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March 16, 2009 | by  | in Opinion |
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Women’s Column

“What makes someone a feminist?” asked a male friend of mine, over a bottle of wine a few weeks ago.

“You are a feminist if you identify as one,” I replied.

“Do you have to believe certain things?” he asked.

No way. While I identify as a feminist because of certain beliefs I hold, I welcome you to disagree with me and call yourself a feminist too.

Yeah, I read Germaine Greer and Susan Griffin. Yeah, they influence the way I think. But they don’t decide what I think. Inga Muscio’s Cunt is a fucking great book, but I certainly don’t agree with everything she says. Susan Brownmiller has been a huge influence on the way I think about sexual violence…

The main way that these writers influence me is that they say what I feel, and suddenly it becomes okay for me to think that and for it to be a topic and an issue. Suddenly I’m allowed to speak out about how I hate spending $15 a month on pads and tampons (money that ends up in male dominated corporations), because it’s not just me who feels like that. Before reading about a continuum of sexual violence, I thought it was my fault when a car-load of guys drove past and yelled out the window at me. I thought that I was being pathetic when I asked a friend to drive me home because I was worried that a certain guy would follow me off the bus. Before it was pointed out to me that if I’m made to feel uncomfortable, it’s not okay, I thought I was being pathetic and maybe he ‘was just being friendly.’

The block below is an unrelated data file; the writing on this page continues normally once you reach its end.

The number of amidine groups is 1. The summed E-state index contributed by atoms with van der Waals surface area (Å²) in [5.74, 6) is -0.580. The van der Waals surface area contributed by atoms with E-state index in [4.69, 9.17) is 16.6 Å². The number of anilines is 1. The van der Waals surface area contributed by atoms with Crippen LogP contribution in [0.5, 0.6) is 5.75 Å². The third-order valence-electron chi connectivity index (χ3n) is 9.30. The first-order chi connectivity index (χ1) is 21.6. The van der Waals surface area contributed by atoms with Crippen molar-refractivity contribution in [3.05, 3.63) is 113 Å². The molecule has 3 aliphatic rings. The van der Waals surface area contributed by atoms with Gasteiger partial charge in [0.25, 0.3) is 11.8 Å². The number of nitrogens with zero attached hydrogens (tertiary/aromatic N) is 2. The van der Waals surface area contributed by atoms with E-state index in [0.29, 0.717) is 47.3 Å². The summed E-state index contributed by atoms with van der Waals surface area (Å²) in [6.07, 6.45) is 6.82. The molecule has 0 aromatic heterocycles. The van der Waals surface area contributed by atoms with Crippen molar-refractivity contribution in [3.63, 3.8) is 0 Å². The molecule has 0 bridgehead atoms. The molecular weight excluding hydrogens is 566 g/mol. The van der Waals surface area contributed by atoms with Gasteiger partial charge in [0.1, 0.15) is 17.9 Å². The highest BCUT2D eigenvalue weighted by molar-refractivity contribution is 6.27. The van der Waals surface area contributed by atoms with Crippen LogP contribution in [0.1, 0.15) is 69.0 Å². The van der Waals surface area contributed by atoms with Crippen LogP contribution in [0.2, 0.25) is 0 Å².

I call myself a feminist because I feel that since realising these things myself, it is my duty to get other women (and men) thinking, and to recognise when there is a problem. I promote issues, new ideas I hear, or my experiences when I think it is important for women (and men) to know about them. If I am faced with ‘women’s issues,’ I tell everyone I can. I start with a close female friend to test the story out, and then I tell other women and start leaking the story to the boys too.

Opening up and talking about our issues is one of the main ways that women have been able to be liberated in our society. By talking to one another, women recognised a common feeling of inequality and started to campaign for the vote, for more access to crèches and initiatives like Rape Crisis were born. Let’s keep this sharing of common personal issues. The more we talk about it, the more okay it is to talk about, and then we can do something.

I was disappointed when I noticed no women’s column in Salient so far this year. The column will always have its skeptics. Why have a women’s column? Where’s the men’s column? I don’t know where the men’s column is, but if you want to write one, I totally support that. It is important to have a women’s column because gender is an issue for many of us at this university. And for those who haven’t read Cunt or Against Our Will, or whose friends and family don’t talk about the silicon balls they use to tone their vaginal muscles, or who would feel it was their fault because they wore a short skirt and low-cut top, maybe this column will be a starting point for discussion or where you can begin to realise that you are not alone.

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About the Author ()

Fiona was named "Recessionista" in the ASPA Fashion Awards 2009 for her Takaka op-shop frock and spray painted shoes. She co-edits the arts section and also likes to write about women and other stuff.

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